2023 is the year of good health and vitality. And with that comes an emphasis on good gut health.
Did you know we are made up of more microorganisms than cells that make us human? That means you are an ecosystem hosting these bacteria that outnumber your human cells 10:1.
It's important to know how to look after them by understanding the difference (and importance) between probiotics, prebiotics, and postbiotics. In this blog, you will not only learn what they are and why you need them but also our favorite foods to ensure you are getting your probiotics, prebiotics, and postbiotics daily.
In short, probiotics are the live bacteria and yeasts that are good for you! They help maintain good gastrointestinal health which helps maintain a strong immune system and positive mood too. Different kinds of bacterial strains make up the probiotics family and by diversifying the fermented foods you eat, you can ensure you’re getting many in.
Our favorite sources of probiotics include kimchi, yogurt, sauerkraut, sourdough, tempeh, and miso. These are all easy add-ins to your favorite dish whether it's a yogurt dressing, a bit of kimchi or sauerkraut on the side, or a cup of miso soup before your main meal or as a snack.
If you’re opting for yogurt make sure to choose one of high quality, preferably organic and local without any added sugar.
R’s KOSO is also part of our top choice when it comes to probiotics but we’ll get into that a little bit later.
In addition to good bacteria, you also have bad bacteria living in your gut so it’s important to keep the number of good bacteria balanced by adding probiotics.
These are what fuel and feed the bacteria and help them do what they need to do. Remember, humans, are the hosts to these bacteria that live in our ecosystem so it’s important to be a good host by feeding them with good fiber! A lack of prebiotics means a decrease in the diversity of probiotic bacteria as there is no fiber to feed them.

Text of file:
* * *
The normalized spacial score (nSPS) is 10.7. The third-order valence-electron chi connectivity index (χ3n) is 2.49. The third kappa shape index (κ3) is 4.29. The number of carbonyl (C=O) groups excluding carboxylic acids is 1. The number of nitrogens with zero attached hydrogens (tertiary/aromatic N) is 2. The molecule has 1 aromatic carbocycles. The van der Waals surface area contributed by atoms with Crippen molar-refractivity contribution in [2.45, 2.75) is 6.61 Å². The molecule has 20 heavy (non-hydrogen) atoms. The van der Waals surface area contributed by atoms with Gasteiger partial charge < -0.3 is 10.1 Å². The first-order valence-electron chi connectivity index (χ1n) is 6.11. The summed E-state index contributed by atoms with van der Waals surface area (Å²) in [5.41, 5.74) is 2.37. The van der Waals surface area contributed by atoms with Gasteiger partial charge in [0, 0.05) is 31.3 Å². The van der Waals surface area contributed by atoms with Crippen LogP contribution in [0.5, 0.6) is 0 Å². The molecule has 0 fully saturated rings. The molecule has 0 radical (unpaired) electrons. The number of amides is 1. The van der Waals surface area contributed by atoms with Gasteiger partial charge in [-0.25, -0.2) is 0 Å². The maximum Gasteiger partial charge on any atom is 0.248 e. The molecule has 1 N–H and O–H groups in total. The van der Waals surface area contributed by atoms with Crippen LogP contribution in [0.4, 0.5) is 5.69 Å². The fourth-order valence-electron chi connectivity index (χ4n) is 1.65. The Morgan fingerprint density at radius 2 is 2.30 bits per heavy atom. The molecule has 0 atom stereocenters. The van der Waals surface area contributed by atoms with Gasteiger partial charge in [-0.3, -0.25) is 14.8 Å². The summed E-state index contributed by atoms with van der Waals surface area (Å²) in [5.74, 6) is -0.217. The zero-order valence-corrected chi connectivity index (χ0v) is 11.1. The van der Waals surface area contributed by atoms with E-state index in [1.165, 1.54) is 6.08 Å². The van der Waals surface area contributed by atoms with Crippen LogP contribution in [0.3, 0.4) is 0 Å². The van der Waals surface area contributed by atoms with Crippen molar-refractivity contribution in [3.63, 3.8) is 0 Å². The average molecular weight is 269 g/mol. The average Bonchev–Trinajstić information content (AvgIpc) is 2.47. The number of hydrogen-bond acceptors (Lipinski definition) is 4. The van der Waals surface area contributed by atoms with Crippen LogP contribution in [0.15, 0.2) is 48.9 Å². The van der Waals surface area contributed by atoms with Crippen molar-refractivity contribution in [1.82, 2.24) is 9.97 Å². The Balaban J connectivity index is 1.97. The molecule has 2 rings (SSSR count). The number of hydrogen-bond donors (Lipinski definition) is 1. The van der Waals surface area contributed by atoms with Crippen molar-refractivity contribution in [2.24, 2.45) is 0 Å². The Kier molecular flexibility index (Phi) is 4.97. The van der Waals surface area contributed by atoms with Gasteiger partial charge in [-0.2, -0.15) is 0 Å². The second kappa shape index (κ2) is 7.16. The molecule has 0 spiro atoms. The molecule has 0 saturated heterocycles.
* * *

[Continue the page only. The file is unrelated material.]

Prebiotic fiber can be found in fruits and vegetables and grains. Our favorites are organic oats, apples, bananas, onions, and asparagus. These tend to always be easy to find.
Are the resulting bioactive compounds produced after your good gut bacteria ferment the fiber? In other words, when the probiotics eat the prebiotics it produces postbiotics! Examples of postbiotics include butyrate and acetate which are two short-chain fatty acids. Having enough postbiotics is imperative for energy, immunity, metabolism, and lowering inflammation in both the gut and the brain.
As postbiotics are the result of probiotic fermentation, our list of probiotic foods still applies here. This is also where R’s KOSO can come in. R’s KOSO is made up of 100 varieties of fermented fruits, vegetables, and seaweeds. Not only does it contain prebiotic ingredients from dandelion greens, asparagus, apples, burdock, and seaweeds, but it also contains probiotics including Lactobacillus brevis, Lactobacillus plantarum, Lactobacillus casei, Lactococcus lactis, etc. The result? Postbiotics in the form of 17+ amino acids, short-chain fatty acids, acetic acid, and polyphenols. Talk about an all-in-one! R’s KOSO is your one-stop-shop for prebiotics, probiotics, and postbiotics all in 1 bottle.
[Related blog] "Probiotics and Postbiotics: What's the Difference?"
Let’s all have a healthy and strong 2023 by including these foods in our everyday diets!